Albany, N.Y., August 19 -- New York State's industrial hemp industry took another significant step forward today as Governor Andrew Cuomo signed into law legislation sponsored by Senator Tom O'Mara (R,C,I-Big Flats) and Assemblywoman Donna Lupardo (D-Endwell) that will continue to position New York as a national leader within the developing industry.
In June, both houses of the Legislature approved the new law (S6960/A9310, Chapter 256 of the Laws of 2016) that will allow for the transportation, processing, sale, and distribution of hemp grown as part of the State's research pilot program. It also authorizes universities, including Cornell University, and partner farmers to study and establish business and economic opportunities that will lay the groundwork for a fully-fledged agricultural industry once the crop is fully legalized by the federal government.
O'Mara, who serves as a member of the Senate Agriculture Committee, said, "This new law significantly strengthens the foundation Assemblywoman Lupardo and I have been building over the past few years to place New York State at the forefront of a new industry with the potential to diversify our agricultural economy, generate revenue and create jobs. We're moving forward to ensure that the development and growth of the industrial hemp industry will provide valuable new economic opportunities and a competitive edge for Southern Tier and Finger Lakes farmers and agribusinesses, together with the state's agricultural industry overall."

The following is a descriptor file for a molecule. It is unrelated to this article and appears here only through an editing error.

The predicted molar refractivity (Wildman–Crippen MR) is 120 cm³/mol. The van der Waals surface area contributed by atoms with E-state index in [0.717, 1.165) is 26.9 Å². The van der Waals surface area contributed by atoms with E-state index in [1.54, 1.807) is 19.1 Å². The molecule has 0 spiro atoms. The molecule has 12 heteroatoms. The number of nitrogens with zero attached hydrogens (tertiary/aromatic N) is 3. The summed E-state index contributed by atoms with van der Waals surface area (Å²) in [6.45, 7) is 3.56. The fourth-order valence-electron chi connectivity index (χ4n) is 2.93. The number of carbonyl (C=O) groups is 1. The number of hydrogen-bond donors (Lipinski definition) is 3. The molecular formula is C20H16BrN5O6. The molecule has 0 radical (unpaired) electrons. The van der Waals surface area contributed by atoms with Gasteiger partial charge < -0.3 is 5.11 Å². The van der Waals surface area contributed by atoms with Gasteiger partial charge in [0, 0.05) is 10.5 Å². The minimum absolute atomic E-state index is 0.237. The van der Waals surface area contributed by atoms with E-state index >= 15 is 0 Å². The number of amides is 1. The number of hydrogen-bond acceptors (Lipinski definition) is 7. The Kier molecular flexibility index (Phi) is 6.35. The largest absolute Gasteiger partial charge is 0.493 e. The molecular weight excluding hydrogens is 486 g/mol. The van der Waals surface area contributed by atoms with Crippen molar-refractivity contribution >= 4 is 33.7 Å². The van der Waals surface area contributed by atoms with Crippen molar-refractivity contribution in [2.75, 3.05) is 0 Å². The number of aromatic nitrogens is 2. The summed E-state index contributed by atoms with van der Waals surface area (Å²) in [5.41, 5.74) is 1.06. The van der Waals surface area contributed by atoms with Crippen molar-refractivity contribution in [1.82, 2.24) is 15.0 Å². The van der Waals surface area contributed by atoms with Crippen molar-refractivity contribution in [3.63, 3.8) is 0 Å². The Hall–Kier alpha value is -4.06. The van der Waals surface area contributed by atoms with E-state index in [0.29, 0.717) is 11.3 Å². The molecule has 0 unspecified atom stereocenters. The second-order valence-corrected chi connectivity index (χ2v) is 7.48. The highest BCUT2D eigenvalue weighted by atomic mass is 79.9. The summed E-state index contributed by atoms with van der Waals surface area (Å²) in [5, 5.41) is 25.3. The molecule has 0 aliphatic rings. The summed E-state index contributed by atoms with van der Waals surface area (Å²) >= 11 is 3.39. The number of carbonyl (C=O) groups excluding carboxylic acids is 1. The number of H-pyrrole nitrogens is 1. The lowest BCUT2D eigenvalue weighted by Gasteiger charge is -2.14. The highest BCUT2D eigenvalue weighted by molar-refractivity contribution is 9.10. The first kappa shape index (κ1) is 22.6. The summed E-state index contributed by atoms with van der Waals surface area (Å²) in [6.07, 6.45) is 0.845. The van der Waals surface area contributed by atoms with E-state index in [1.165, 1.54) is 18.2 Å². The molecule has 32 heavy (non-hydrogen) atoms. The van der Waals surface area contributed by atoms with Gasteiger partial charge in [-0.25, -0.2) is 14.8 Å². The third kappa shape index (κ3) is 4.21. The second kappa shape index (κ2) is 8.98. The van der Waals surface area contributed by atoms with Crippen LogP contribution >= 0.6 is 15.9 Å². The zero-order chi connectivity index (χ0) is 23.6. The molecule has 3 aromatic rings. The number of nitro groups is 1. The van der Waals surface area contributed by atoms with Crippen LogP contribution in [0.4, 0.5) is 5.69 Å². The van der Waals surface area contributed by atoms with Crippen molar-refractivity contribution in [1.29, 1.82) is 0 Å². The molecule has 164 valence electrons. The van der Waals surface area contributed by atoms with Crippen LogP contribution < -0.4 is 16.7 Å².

Lupardo said, "New York's industrial hemp program is off to a tremendous start. Seeds were planted in July and plants that are harvested this fall will now be able to be processed and sold as a result of this legislation. Industrial hemp will benefit not only local agriculture, but has the potential for numerous manufacturing opportunities in the Southern Tier and throughout the state."
The lawmakers noted that the New York Farm Bureau, Cornell University researchers and other agricultural leaders and farm advocates recognize industrial hemp as a potentially lucrative way to provide new economic opportunities and a competitive edge for state farmers.
Research of industrial hemp by states was permitted as part of the 2014 US Farm Bill (§7606). New York's pilot program was established following the enactment of legislation sponsored by Lupardo and O'Mara later that year. Earlier this year, regulations for the program were finalized and the first licenses were issued. JD Farms in Eaton, New York is operating under the license awarded to Morrisville State College and is the first private farm in the state to obtain seeds for cultivation.
"We are really excited to see this bill signed into law by the Governor," said Dan Dolgin, co-owner of JD Farms. "In order for the state to understand the true economic value of the industrial hemp industry, license-holders must be able to participate in the marketplace as credible growers, manufacturers and distributors of tangible product cultivated in New York soil. This bill makes it possible for us to negotiate price-points with interested buyers and produce statistically relevant data about the current state of the market for other farmers and institutions interested in participating in the program."
Both the stalk and seed from hemp can be used in the production of a variety of goods including textiles, building materials, paper, food and environmental products such as biofuels. It is a source of cannabidiol, a chemical compound used in medical marijuana applications, and is also rich in Omega 3 and Omega 6 fatty acids, which gives it numerous health benefits to both humans and animals.
According to a 2015 report, retail sales from imported hemp products were estimated at $600 million in the United States.